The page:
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High risk occupations for non-Hodgkin’s lymphoma in New Zealand: case–control study
  1. A ’t Mannetje1,
  2. E Dryson1,2,
  3. C Walls1,2,
  4. D McLean1,
  5. F McKenzie1,
  6. M Maule3,
  7. S Cheng1,
  8. C Cunningham4,
  9. H Kromhout5,
  10. P Boffetta6,
  11. A Blair7,
  12. N Pearce1
  1. 1
    Centre for Public Health Research, Massey University, Wellington, New Zealand
  2. 2
    Occupational Medicine Specialists, Auckland, New Zealand
  3. 3
    Cancer Epidemiology Unit, CeRMS and CPO Piemonte, University of Turin, Italy
  4. 4
    Research Centre for Māori Health and Development, Massey University, Wellington, New Zealand
  5. 5
    Institute for Risk Assessment Sciences, University of Utrecht, The Netherlands
  6. 6
    International Agency for Research on Cancer, Lyon, France
  7. 7
    Occupational and Environmental Epidemiology Branch, National Cancer Institute, Washington, DC, USA
  1. Dr A ‘t Mannetje, Centre for Public Health Research, Massey University Wellington Campus, Private Box 756, Wellington; a.mannetje{at}


Objectives: Previous studies into occupational risk factors for non-Hodgkin’s lymphoma (NHL) in New Zealand have indicated that farmers and meat workers are at increased risk for these neoplasms. A new nationwide case–control study was conducted to assess whether previously observed associations persist and to identify other occupations that may contribute to the risk of NHL in the New Zealand population.

Methods: A total of 291 incident cases of NHL (age 25–70 years) notified to the New Zealand Cancer Registry during 2003 and 2004, and 471 population controls, were interviewed face-to-face. The questionnaire collected demographic information and a full occupational history. The relative risk for NHL associated with ever being employed in particular occupations and industries was calculated by unconditional logistic regression adjusting for age, sex, smoking, ethnicity and socioeconomic status. Estimates were subsequently semi-Bayes adjusted to account for the large number of occupations and industries being considered.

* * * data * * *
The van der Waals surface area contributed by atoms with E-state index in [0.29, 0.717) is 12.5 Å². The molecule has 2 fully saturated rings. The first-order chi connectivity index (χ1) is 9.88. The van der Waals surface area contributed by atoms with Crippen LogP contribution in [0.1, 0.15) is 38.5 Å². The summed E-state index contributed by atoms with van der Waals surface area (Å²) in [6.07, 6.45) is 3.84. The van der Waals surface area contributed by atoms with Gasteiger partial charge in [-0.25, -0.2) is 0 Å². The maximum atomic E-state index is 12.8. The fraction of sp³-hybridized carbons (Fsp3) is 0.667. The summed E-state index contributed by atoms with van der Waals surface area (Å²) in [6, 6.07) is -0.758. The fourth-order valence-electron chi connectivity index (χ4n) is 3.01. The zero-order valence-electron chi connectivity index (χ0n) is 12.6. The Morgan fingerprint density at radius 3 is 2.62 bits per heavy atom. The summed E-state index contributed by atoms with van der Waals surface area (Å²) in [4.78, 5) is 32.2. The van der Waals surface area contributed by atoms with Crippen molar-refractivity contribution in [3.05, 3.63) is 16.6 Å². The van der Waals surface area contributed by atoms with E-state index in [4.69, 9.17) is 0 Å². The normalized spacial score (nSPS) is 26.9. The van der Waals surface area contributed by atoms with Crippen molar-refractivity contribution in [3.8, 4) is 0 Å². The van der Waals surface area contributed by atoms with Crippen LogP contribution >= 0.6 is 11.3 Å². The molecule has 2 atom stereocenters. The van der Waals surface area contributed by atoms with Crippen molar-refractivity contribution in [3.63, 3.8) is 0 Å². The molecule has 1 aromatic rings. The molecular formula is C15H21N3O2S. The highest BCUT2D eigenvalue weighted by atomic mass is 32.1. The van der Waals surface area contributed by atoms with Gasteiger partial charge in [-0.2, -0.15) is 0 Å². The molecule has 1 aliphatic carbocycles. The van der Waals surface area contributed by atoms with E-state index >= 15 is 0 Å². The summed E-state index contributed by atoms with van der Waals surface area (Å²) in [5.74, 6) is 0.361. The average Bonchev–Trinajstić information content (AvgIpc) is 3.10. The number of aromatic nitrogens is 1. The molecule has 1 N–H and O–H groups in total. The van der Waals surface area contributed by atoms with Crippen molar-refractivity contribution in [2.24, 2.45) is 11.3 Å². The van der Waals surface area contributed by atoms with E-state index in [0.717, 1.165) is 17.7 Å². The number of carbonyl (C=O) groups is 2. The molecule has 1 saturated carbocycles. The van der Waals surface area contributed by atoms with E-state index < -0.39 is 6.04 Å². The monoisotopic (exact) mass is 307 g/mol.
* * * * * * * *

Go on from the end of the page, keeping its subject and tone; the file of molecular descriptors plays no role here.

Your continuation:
Results: An elevated NHL risk was observed for field crop and vegetable growers (OR 2.74, 95% CI 1.04 to 7.25) and horticulture and fruit growing (OR 2.28, 95% CI 1.37 to 3.79), particularly for women (OR 3.44, 95% CI 0.62 to 18.9; OR 3.15, 95% CI 1.50 to 6.61). Sheep and dairy farming was not associated with an increased risk of NHL. Meat processors had an elevated risk (OR 1.97, 95% CI 0.97 to 3.97), as did heavy truck drivers (OR 1.98, 95% CI 0.92 to 4.24), workers employed in metal product manufacturing (OR 1.92, 95% CI 1.12 to 3.28) and cleaners (OR 2.11, 95% CI 1.21 to 3.65). After semi-Bayes adjustment the elevated risks for horticulture and fruit growing, metal product manufacturing and cleaners remained statistically significant, representing the most robust findings of this study.

Conclusions: This study has confirmed that crop farmers and meat workers remain high risk occupations for NHL in New Zealand, and has identified several other occupations and industries of high NHL risk that merit further study.

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